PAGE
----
Remember the 2008 financial crisis when most companies and funds were running out of liquidity while Buffett was busy cherry-picking bargains? Just think of the situation for any typical private equity or venture capital fund with an investing time frame of around five to seven years, as well as those leverage buyout deals that endure extra financing costs.


Unarguably, Buffett's reputation has been adding to the brand equity of Berkshire and its acquired and invested companies. Any business Buffett invests in receives significant publicity worldwide, like a powerful but free marketing campaign. However, this is the competitive edge that can live only for the relatively short run, as it depends largely on individual contribution.


To conclude, here is Munger's pithy response to the matter of Buffett's eventual departure during the 2013 Berkshire annual meeting: "Don’t be so stupid as to sell these shares."

Disclosure: I am long Berkshire Hathaway B-shares.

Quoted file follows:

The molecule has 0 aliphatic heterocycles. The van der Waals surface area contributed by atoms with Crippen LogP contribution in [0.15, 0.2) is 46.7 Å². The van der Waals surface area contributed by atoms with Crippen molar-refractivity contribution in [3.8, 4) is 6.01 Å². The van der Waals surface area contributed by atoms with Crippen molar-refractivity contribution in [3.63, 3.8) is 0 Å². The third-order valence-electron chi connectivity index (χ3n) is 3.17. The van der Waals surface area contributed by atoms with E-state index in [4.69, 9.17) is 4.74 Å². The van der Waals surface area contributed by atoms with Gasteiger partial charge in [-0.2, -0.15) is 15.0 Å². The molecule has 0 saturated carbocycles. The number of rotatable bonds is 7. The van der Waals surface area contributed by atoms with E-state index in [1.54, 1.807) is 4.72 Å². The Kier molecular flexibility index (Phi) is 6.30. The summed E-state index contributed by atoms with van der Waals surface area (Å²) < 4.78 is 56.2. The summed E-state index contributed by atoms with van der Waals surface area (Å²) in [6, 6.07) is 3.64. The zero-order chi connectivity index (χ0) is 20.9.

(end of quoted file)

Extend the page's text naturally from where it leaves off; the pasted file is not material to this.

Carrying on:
Read more here: 

3 Large Industrials Announce 1st-Quarter Results

Charlie Munger on Envy and Jealousy

Buffett on Diversification: There Are Not That Many Wonderful Companies Out There

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About the author:

Liang Chen
Steven CHEN is a quality-focused, business-perspective investor (with bottom-up opportunistic approaches), an ex-hedge fund analyst on Wall Street, a serial entrepreneur, computer scientist, and free-market capitalist.

Steven is the Managing Partner of Urbem Partnership, a value/quality-focused investment partnership fund (www.urbem.capital).

Steven can be reached at [email protected], LinkedIn, or WeChat (ID: LSCHEN2005).

Also, check out his column at Smartkarma on the Asian market - www.smartkarma.com/profiles/steven-chen

Visit Liang Chen's Website

Rating: 4.4/5 (9 votes)



Valuator - 1 year ago    Report SPAM

Not anymore.

He barely beats the market now.

Steven CHEN
Steven CHEN - 1 year ago    Report SPAM

Thanks for the comment! I guess it really depends on the time frames you pick!

Valuator - 1 year ago    Report SPAM




Yuehao.lu.mba2016 - 1 year ago    Report SPAM

A good read!

Asawhneyy - 1 year ago    Report SPAM

What is the point he has not beaten 500 last 10 years-----------------

Fascination is free

Make some point-one of the thing we can speculate that he has 110 billion- he may buy AXP or

some insurance co